Summary: Carryover basis is the law for those decedents who died in 2010. While the media has hyped the lucky heirs of billionaires who died in 2010 without an estate tax, the tax picture doesn’t stop with the No Estate Tax Party those kids are hosting. The CPAs for these lucky heirs have a lot of work ahead of them and the deadline clock is ticking.
√The tax basis of assets inherited from a decedent is the lower of the decedent’s adjusted basis (cost, less depreciation, plus improvements) or the fair market value of the asset on the date of death. To figure this out estates need both: (1) Appraisals of all assets to demonstrate fair value at death; and (2) Corroboration of the decedent’s basis. This all will require a lot of work and some big bills. The toughest challenge may be convincing heirs to spend the dough to do the necessary work, after all there is no tax in 2010! True, but even more complex tax filings and calculations are required. If capital gains rates rise in the future this homework will be really important to minimize future taxes.
√ Don’t wait for forms. Tax filings are due 4/15/11 and the allocation of basis adjustments will have to be reported 5/15/11.
√The tax basis in a 2010 decedent’s assets may qualify to be increased (adjusted) to eliminate unrecognized gain of up to $1.3 million on property passing to anyone, and up to $3 million for property passing outright to a spouse or in a trust that meets the requirements of Qualified Spousal Property.
√If the estate has less appreciation then the available adjustments ($1.3M + $3M + others) then the incentive might be to value assets as high as possible to obtain the maximum basis step up to minimize future capital gains. That might be tempered if there is a state level estate tax. If the appreciation is greater than the available basis adjustments, then the fun really begins. Which assets do you allocate the adjustment to? If the assets are distributed disproportionately to different heirs (e.g., business to one heir, family cottage to another) the fun might become fireworks! Read on for factors to consider.
√What is the expected holding period for the property? If property, such as a family cottage, is intended to remain for generations in the family it is less in need of an allocation to increase basis than are other assets which are more likely to be sold.
√Are other avenues to avoid, defer or minimize the potential future capital gains tax available and how does their availability compare to other assets in the estate if the maximum basis adjustment has to be rationed to the various assets?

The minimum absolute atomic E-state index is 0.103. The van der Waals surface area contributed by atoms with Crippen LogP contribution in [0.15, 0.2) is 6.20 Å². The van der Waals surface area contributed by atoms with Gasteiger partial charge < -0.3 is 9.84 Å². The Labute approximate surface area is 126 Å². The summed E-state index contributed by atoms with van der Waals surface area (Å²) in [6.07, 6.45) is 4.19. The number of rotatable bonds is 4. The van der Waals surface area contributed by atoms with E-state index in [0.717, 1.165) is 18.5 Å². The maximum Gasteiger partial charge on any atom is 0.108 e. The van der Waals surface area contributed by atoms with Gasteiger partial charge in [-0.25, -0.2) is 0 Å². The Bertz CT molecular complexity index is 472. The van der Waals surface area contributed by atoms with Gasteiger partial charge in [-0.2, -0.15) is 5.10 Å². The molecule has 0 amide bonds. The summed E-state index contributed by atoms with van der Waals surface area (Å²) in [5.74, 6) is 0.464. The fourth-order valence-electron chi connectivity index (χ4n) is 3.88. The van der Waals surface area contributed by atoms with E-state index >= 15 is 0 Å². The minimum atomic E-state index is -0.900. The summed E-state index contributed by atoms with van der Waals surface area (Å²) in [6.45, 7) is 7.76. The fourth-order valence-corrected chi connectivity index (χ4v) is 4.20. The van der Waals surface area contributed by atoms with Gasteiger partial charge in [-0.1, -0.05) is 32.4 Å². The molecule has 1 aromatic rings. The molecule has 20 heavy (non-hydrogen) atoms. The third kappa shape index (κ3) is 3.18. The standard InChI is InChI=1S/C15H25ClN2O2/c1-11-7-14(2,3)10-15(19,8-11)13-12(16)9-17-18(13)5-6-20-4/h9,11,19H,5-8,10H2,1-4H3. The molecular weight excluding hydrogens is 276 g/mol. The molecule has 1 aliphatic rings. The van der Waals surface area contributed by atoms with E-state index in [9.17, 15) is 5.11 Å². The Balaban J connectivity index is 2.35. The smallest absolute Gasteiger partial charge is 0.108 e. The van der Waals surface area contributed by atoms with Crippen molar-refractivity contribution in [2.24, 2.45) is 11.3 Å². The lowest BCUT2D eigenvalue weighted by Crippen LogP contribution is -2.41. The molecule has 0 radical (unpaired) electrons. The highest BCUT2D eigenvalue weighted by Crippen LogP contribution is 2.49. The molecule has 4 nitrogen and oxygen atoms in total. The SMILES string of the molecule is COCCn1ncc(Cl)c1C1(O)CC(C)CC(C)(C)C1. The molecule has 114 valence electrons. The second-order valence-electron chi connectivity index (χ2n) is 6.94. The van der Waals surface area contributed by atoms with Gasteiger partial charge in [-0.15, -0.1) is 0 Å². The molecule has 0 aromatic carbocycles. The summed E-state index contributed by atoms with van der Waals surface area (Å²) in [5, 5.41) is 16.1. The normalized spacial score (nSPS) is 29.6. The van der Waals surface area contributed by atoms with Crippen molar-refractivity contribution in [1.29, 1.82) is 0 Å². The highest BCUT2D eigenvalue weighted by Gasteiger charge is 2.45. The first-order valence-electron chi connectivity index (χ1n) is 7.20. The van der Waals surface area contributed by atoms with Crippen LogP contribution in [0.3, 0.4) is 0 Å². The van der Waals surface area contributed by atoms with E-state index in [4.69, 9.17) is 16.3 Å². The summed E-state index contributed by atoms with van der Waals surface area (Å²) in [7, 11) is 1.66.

√Will a CRT defer the tax so long that basis adjustment should be allocated elsewhere? If the estate holds raw land that is likely to be donated to the local church for an expansion project the basis adjustment is less important as compared to other assets if a charitable remainder trust or outright donation is used.
√Might a 1031 tax free exchange change the analysis? If the estate owns a shopping center and rather than sell it, if a tax deferred Code Section 1031 exchange is a likely possibility, then the allocation of basis to the shopping center may be less advantageous than an allocation to other assets.
√Exchange funds might be part of the plan. If highly appreciated securities could be contributed to an exchange fund to diversify without incurring capital gains then these assets would be less in need of an allocation.
√If the decedent’s principal residence can be sold and exclude gain under the home sale exclusion rules then to the extent that that exclusion will avoid taxable gain, basis adjustment should not favor the residence.
√What will the capital gains tax rates be when the assets are sold in the future? Get out your crystal ball and your abacus and guess which rates apply at which income levels, how the Medicare tax on investment income factors into the calculus, and more!
√What will the tax bracket and status of the beneficiaries receiving the property be?
The myriad of factors and competing interests of different beneficiaries will also make it difficult for advisers to evaluate and weigh the many options. Many states have enacted laws that provide that formula clauses under a will (e.g., give the largest amount that won’t create a federal estate tax to a credit shelter trust) should be interpreted based on 2009 estate tax rules. Executors may have to apply and interpret state statutes enacted to deal with formula clauses to determine who receives which assets even before they evaluate options for allocating the $1.3 million or $3 million basis adjustment.
√The estate’s CPA should prepare a worksheet identifying every asset and listing: ◙ Tax basis ◙ Corroboration or estimates of how tax basis was determined (there will be some fancy footwork to come up with these numbers) ◙ Fair market value of each asset with a reference to the appraisal or other source of the determination of value ◙ Classification of the asset (e.g., certain assets such as IRD won’t qualify for basis step up), whether the asset qualifies for the general basis adjustment of $1.3 million and/or the spousal adjustment of $3 million ◙ Other possible basis adjustments (special rules are provided for NOLs, homes, etc.) ◙ Factors considered in allocating the basis adjustment to each asset ◙ The actual allocated basis adjustment ◙ Final tax basis for each asset. Totals for the worksheet should tie out to the value of the entire estate, the maximum basis adjustments, etc. to prove compliance with the new law. This spreadsheet will be somewhat analogous to worksheets CPAs prepare to allocate 754 basis adjustments.√Even if Congress gives 2010 estates the option of using carryover basis or 2009 rules you’ll still need calculations to confirm the decision.
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